My husband’s grandmother caught Influenza A at the end of last year, and has been in the hospital for a few weeks now. The doctors have told us to expect her passing any day. This is hard for my husband, for his family, and has been especially difficult for our children – her great-grandchildren. Though she has been unable to care for herself for some time now, her family rallied around her, and she has been a constant presence in my mother-in-law’s home. They live a block away from us, and we visit each other at least once or twice a week. My children grew up in their Nani-Jon’s lap (Nani is the Urdu word for maternal grandmother, since that is what my husband calls her, and Jon is a pet name like ‘dear’ or ‘honey’). Though she speaks very little English, and her condition has been deteriorating since my oldest was born, there is a special bond shared between them. Even when she wasn’t speaking much, her eyes would light up and she would call out ‘Gria’ (little doll) when one of the children came to sit by her, and she would smile and laugh at their playing even when little else was getting through to her. I always treasured these moments – in most American families, my children wouldn’t have the opportunity to spend so much time with their great-grandmother. And now, we’re all going to have to learn to live in a world where Nani-Jon is not physically present.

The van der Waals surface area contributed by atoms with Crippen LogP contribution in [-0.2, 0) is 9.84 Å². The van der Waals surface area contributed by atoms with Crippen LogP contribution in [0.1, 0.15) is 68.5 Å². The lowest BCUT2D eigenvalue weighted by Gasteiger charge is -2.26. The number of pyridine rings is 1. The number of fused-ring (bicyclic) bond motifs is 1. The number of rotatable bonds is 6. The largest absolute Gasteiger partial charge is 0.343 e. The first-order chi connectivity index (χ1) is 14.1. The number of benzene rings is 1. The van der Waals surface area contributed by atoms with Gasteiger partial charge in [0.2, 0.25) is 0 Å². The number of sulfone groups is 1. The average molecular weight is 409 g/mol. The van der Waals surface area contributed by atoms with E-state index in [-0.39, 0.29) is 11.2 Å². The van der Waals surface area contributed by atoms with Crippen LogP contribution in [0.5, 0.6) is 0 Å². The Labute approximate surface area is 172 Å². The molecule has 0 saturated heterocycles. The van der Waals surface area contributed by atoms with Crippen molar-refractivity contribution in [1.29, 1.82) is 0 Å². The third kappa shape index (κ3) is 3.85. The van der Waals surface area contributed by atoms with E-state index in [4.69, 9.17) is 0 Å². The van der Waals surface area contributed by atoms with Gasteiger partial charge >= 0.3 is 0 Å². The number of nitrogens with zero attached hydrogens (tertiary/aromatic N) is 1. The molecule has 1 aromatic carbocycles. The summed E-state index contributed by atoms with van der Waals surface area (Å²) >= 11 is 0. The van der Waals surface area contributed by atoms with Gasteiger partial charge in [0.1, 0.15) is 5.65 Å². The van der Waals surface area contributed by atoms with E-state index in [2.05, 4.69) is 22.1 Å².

I wish this was a how-to post. I wish I had all the answers about how to smooth this transition, how to soothe my children’s fears without lying to them, how to make everything better. But like so much of parenting, nobody has these answers. They’re going to be different for every child, for every parent, for every family. My oldest is very sensitive about the subject of death – even at 2 or 3 years old, she would cry because she knew someday Mommy and Daddy would die. My second daughter is four now, and seems to understand, but is very nonchalant about the subject. She knows Nani-Jon will be gone, but doesn’t connect it to herself or realize the impact this will have on her life. Talking about death to these two children is so different.
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